EU Vows Review of High-tech Ban
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The European Union (EU) agreed on Tuesday to set up a working panel to examine boosting high-tech sales to China, while also seeking help from Beijing on combating the spreading sovereign-debt crisis.
Discussions on high-tech sales and the debt crisis took place at the Third China-EU High-Level Economic and Trade Dialogue held in Beijing and signal the probable expansion of European exports to China despite recent trade disputes, experts said.
"China and the EU reached a consensus on enhancing high-tech trade cooperation and a meeting between the two sides on the specific issue will be held as soon as possible," said Vice-Premier Wang Qishan, at the meeting's closing ceremony. The EU has set restrictions on high-tech exports to China, although it is the largest exporter of technology to China. The export controls have been a major reason for its trade deficit with China, analysts said.
The EU has been China's largest trade partner for six years and the fourth largest investor, while China is the EU's second-biggest export market. China's trade surplus for the eleven months of this year with the EU is $130.7 billion.
Experts believe that the decision by the EU, to examine greater high-tech sales, is a "positive" step.
"The EU sends a positive signal for cooperation, although the announcement does not mean the EU will loosen restrictions of high-tech exports soon," said Chen Xin, researcher at the Institute of European Studies with the Chinese Academy of Social Sciences.
"Lifting high-tech export bans would translate into more exports from the EU, leading to a trade balance between the two."
The two sides also agreed to "speed up a feasibility study for a China-EU bilateral investment treaty, and the EU agreed to enhance communication with China for early recognition of China's market economy status".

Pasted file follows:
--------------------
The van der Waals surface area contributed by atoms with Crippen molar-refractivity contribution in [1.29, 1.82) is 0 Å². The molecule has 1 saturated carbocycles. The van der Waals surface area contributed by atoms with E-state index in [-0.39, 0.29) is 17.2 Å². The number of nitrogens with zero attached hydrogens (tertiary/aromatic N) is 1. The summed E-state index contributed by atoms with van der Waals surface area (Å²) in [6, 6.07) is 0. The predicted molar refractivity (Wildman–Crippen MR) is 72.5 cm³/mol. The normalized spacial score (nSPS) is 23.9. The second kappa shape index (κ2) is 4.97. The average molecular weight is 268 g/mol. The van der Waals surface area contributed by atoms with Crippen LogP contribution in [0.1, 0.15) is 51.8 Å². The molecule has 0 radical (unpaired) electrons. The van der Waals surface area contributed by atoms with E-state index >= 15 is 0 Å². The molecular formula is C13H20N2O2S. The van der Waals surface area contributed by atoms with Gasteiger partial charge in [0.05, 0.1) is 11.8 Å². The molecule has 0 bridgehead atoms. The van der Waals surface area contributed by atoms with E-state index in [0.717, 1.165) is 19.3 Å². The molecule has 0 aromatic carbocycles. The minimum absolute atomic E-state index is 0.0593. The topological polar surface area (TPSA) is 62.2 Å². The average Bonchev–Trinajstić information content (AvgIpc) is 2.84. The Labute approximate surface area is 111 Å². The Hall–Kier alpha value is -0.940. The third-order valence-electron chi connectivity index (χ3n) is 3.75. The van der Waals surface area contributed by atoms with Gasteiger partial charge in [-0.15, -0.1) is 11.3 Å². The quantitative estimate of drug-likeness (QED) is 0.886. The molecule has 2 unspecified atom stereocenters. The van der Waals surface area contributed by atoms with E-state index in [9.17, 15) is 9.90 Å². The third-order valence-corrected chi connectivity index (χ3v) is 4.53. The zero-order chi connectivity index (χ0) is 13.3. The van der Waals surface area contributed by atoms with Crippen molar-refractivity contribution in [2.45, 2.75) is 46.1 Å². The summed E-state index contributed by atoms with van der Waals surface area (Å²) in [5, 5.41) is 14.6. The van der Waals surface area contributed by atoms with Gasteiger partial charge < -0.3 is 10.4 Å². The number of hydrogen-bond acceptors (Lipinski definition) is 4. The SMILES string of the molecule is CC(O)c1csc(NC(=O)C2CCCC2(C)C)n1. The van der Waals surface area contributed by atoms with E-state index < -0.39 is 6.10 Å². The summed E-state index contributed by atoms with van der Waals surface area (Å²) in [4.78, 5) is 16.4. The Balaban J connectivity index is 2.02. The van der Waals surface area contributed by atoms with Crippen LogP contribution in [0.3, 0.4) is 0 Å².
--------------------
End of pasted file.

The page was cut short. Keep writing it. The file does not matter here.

The United States also has high-tech export controls targeting China but no commitment was made by the US to re-examine them during the China-US Joint Commission on Commerce and Trade held last week.
"While the EU is struggling to address the debt crisis, China is playing a more important role in bilateral relations," Chen said.
China and the EU agreed to "enhance cooperation to promote steady and sound economic development for China and the EU, and also for the strong, sustainable and balanced growth of the global economy", rather than focus on "frictions", according to a statement issued after their meeting.
The areas for cooperation include "new energy, new materials, energy saving, protection of the environment and aerospace", Vice-Premier Wang said.
According to the Chinese Customs, bilateral trade surged by 33.1 percent year-on-year to US$433.88 billion from January to November. EU exports to China grew by 32.6 percent while its imports rose by 33.3 percent.
Premier Wen Jiabao said in October that China supports a stable euro and won't reduce European bond holdings. Wang echoed those remarks on Tuesday.
China supports the "International Monetary Fund's measures to help stabilize the EU's financial stability and has taken concrete action to help some EU members counter the sovereign-debt crisis", he said.
The sovereign-debt issue is still experiencing fluctuation, said Olli Rehn, EU commissioner for economic and monetary affairs, adding that the EU appreciates China's support.
During the past year, the EU has been more aggressive in introducing protectionist measures against China. According to the Ministry of Commerce, during the first 10 months of this year the EU initiated 10 trade remedy cases against China, more than the number for 2009. The value of the 10 cases was US$4.74 billion, 5.5 times last year's total.
The latest case targets China's wireless networking modems which is worth US$4.1 billion and accounts for much of the increase over last year's total. It is also the largest trade remedy case against China in terms of value.
(China Daily December 22, 2010)